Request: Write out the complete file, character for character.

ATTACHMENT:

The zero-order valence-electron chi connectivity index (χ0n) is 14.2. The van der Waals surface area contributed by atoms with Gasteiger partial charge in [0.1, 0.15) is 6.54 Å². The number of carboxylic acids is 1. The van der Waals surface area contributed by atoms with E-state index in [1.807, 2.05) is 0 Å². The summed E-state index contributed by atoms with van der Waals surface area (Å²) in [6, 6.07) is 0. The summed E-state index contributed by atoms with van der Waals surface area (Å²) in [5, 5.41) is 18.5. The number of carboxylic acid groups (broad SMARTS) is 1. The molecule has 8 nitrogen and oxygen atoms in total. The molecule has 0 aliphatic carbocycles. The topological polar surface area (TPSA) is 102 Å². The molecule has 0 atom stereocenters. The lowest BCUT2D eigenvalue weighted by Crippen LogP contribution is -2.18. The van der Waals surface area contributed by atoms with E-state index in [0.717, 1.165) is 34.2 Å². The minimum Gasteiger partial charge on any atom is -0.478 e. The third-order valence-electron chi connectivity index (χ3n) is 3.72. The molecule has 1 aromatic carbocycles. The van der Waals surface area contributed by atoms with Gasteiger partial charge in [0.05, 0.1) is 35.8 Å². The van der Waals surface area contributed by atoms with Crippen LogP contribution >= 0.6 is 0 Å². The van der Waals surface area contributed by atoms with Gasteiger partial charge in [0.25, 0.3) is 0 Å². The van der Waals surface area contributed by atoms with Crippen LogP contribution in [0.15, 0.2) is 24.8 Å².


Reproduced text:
The zero-order valence-electron chi connectivity index (χ0n) is 14.2. The van der Waals surface area contributed by atoms with Gasteiger partial charge in [0.1, 0.15) is 6.54 Å². The number of carboxylic acids is 1. The van der Waals surface area contributed by atoms with E-state index in [1.807, 2.05) is 0 Å². The summed E-state index contributed by atoms with van der Waals surface area (Å²) in [6, 6.07) is 0. The summed E-state index contributed by atoms with van der Waals surface area (Å²) in [5, 5.41) is 18.5. The number of carboxylic acid groups (broad SMARTS) is 1. The molecule has 8 nitrogen and oxygen atoms in total. The molecule has 0 aliphatic carbocycles. The topological polar surface area (TPSA) is 102 Å². The molecule has 0 atom stereocenters. The lowest BCUT2D eigenvalue weighted by Crippen LogP contribution is -2.18. The van der Waals surface area contributed by atoms with E-state index in [0.717, 1.165) is 34.2 Å². The minimum Gasteiger partial charge on any atom is -0.478 e. The third-order valence-electron chi connectivity index (χ3n) is 3.72. The molecule has 1 aromatic carbocycles. The van der Waals surface area contributed by atoms with Gasteiger partial charge in [0.05, 0.1) is 35.8 Å². The van der Waals surface area contributed by atoms with Crippen LogP contribution >= 0.6 is 0 Å². The van der Waals surface area contributed by atoms with Gasteiger partial charge in [0.25, 0.3) is 0 Å². The van der Waals surface area contributed by atoms with Crippen LogP contribution in [0.15, 0.2) is 24.8 Å².